Deploy your first app
In order to deploy an app you need two things:
Create your server¶
Co-op Cloud has itself near zero system requirements. You only need to worry about the system resource usage of your apps and the overhead of running containers with the docker runtime (often negligible. If you want to know more, see this FAQ entry). We will deploy a new Nextcloud instance in this guide, so you will only need 1GB of RAM according to their documentation. You may also be interested in this FAQ entry if you are curious about security in the context of containers.
Wire up your DNS¶
Typically, you'll need two A records, one to point to the VPS itself and another to support sub-domains for the apps. You can then support an app hosted on your root domain (e.g.
example.com) and other apps on sub-domains (e.g.
bar.example.com). Your entries in your DNS provider setup might look like the following.
@ 1800 IN A 22.214.171.124 *. 1800 IN A 126.96.36.199
188.8.131.52 can be replaced with the IP address of your server.
Install server prerequisites¶
On a Debian system, that can be done like so.
sudo apt-get remove docker docker-engine docker.io containerd runc sudo apt update sudo apt-get install -y apt-transport-https ca-certificates curl gnupg-agent software-properties-common curl -fsSL https://download.docker.com/linux/debian/gpg | sudo apt-key add - sudo add-apt-repository "deb [arch=amd64] https://download.docker.com/linux/debian $(lsb_release -cs) stable" sudo apt-get update sudo apt-get install -y docker-ce docker-ce-cli containerd.io
Once your DNS and docker daemon are up, you can install
abra locally on your developer machine and hook it up to your server.
Here be dragons
abra is written in Bash version 4 and if you have a version older than
that, you will face issues. You can check your current bash version by
bash --version. Some developers of the tool are using Zsh > 5 and
things work fine. Some MacOS users have had to use this Homebrew
formula to upgrade their
curl https://install.abra.autonomic.zone | bash
The source for this script is here.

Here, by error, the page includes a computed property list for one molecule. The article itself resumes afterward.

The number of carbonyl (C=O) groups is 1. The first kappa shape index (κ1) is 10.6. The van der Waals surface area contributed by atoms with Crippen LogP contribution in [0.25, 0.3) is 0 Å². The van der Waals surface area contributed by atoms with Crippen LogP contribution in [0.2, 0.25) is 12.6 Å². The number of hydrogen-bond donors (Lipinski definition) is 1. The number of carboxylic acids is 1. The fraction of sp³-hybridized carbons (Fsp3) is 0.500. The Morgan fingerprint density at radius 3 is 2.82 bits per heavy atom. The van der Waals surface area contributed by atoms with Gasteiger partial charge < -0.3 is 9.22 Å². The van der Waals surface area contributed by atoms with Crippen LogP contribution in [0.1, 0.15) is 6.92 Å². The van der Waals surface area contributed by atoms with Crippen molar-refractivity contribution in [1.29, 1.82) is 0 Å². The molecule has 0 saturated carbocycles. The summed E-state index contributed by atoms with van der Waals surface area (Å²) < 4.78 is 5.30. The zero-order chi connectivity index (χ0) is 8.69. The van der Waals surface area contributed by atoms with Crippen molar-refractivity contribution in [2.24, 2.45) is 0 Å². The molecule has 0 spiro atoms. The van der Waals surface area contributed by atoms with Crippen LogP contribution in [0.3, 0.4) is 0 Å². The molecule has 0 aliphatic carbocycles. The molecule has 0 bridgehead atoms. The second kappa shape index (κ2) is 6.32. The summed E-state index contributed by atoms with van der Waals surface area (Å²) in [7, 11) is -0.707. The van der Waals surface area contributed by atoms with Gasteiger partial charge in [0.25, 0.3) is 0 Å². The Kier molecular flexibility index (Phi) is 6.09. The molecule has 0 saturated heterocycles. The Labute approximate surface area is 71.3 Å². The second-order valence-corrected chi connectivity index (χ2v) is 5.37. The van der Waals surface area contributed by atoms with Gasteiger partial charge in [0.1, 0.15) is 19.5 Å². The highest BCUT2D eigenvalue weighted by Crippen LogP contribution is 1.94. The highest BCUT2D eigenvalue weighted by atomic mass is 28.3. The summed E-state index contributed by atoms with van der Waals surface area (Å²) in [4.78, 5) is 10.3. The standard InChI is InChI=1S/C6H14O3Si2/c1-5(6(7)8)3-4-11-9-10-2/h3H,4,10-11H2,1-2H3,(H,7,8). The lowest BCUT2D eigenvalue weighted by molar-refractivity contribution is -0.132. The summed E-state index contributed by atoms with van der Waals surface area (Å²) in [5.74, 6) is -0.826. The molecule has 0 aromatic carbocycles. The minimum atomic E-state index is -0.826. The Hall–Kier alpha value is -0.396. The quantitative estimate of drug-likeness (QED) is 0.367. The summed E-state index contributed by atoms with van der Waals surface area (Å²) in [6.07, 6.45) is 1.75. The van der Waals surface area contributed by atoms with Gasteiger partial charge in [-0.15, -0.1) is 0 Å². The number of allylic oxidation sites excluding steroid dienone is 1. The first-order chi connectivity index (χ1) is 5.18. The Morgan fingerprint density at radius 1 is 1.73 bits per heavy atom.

You may need to add the
~/.local/bin/ directory with your
$PATH in order to run the executable.
export PATH=$PATH:$HOME/.local/bin abra --help # check it works
Now you can connect
abra with your new server.
abra server add example.com
example.com is replaced with your server DNS name.
abra server add accepts also a
<port> arguments for your
custom SSH connection details. What is happening here is that you are using
the underlying SSH machinery to make a secure connection to the server
installed Docker daemon. This allows
abra to run remote deployments from
your local development machine.
Once you've added the sever, you can initialise the new single-host swarm.
abra server example.com init
You will now have a new
~/.abra/ folder on your local file system which stores all the configuration of your Co-op Cloud instance. You can easily share this as a git repository with others.
In order to have your Co-op cloud installation automagically provision SSL certificates, we will first install Traefik. This tool is the main entrypoint for all web requests (e.g. like NGINX) and supports automatic SSL certificate configuration and other quality-of-life features which make deploying libre apps more enjoyable.
abra app new --server example.com --domain traefik.example.com traefik
We can then choose
traefik as the app name.
You will want to take a look at your generated configuration and tweak the
abra app traefik config
This is the required environment variables that you can configure and are injected into the app configuration when deployed.
abra app traefik deploy
We can then check that everything came up as expected.
abra app traefik ps # status check abra app traefik logs # logs watch
And now we can deploy apps.
Let's create a new Nextcloud app.
abra app new --server example.com --domain cloud.example.com nextcloud
We can then choose
nextcloud as the app name.
And we need to generate secrets for the app: database connection password, root password and admin password.
abra app nextcloud secret generate --all
Take care, these secrets are only shown once on the terminal so make sure
to take note of them!
abra makes use of the Docker
secrets mechanism to ship
these secrets securely to the server and store them as encrypted data.
Then we can deploy the Nextcloud.
abra app nextcloud deploy
And once again, we can watch to see that things come up correctly.
abra app nextcloud ps # status check abra app nextcloud logs # logs watch
Since Nextcloud takes some time to come up live, you can run the
watch like so.
watch abra app nextcloud ps
And you can wait until you see that all containers have the "Running" state.
traefik instance will detect that a new app is coming up and generate SSL certificates for it.